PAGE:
French law was subject loosely to a division between north and south, and usually described as customary in the north, associated to family, business and community pressure,” but sometimes regions that were acquired through conquest, such as Languedoc, the French in the northern regions acquired Eastern Roman Law.


“A basic principle of northern French law was that no one should judge his own case. Thus the king had his lawsuits judged by great men in his court – a body that by the thirteenth century developed into the Parliament of Paris.”[17] At first there were no legal experts, just local lords sending representatives from their locations. By the end of the third century, the court saw a need for educating these representatives in legal matters, which would lead to the great law courts (the Parliament of Paris, the Exchequer of Normandy, the Grands Jours of Champagne).[18] By 1300, new population growth included land reclamation, which led to lawyers by a need for legislating private property rights in the north. Usually a charter was written which gave “the settlers some rights of self-government, some insurances against arbitrary exactions, and quite specific rules about land tenure, the competence of and procedure of the authority of the founder, or his representatives, in the town or village. Older [feudal] settlements naturally wanted similar rights, and thus town charters (often copied from an older and well-regarded charter) became common throughout the north. They were the basis for municipal law.”[19] Yet, these were uncommon conditions, the majority of the population lived under older feudal laws in the rural areas.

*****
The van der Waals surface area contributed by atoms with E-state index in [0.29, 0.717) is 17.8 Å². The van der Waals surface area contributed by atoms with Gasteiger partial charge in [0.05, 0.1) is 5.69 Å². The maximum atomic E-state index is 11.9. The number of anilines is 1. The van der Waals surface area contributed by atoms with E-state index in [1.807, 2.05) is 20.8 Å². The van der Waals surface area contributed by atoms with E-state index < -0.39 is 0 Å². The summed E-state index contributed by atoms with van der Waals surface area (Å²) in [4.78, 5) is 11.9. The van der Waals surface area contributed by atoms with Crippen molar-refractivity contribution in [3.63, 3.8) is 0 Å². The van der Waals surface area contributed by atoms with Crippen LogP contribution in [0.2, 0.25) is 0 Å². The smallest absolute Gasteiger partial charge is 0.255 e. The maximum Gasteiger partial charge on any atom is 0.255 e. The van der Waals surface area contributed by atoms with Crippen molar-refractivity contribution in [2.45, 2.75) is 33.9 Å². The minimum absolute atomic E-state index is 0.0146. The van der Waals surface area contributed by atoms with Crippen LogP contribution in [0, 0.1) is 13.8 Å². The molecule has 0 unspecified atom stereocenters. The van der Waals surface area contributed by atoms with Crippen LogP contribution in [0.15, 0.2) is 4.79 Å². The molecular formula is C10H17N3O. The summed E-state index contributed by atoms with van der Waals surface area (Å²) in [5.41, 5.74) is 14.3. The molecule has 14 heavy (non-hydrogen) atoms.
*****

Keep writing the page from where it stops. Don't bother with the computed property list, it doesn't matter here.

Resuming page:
In France, the growth of the power of the king coincided with jurisdiction, learning, and the Parliament of Paris.  The ending of the feudal lord’s semi-autonomous power declines dramatically with the English-Franco wars and the later Frankish conquests and expansion which would reach its heights under Francis I in the late fifteenth century. After the collapse of the Carolingian political power, in the north, “courts lost their public character and became the private property rights of great lords. In the Midi, the fragmentation of political power in the hands of local lords came even earlier than in the north. Where a dozen great families wielded effective power around the year 900, more than 150 did so by 975, when much of the north of France was still being ruled effectively by counts. Yet in the south law and justice never lost their public character. While the stronger legal legacy of ancient Rome must have been a factor in preserving this conception of law, Ourliac had argued that the perceptions of the law that survived in the Midi were seen as a legacy of the Carolingian Empire.” [20] In guirpotio [a type of an ad hoc assembly], powerful men of a locality convened to make decisions on the common good. There appeared no feudal ties or established feudal relationships and private courts.[21]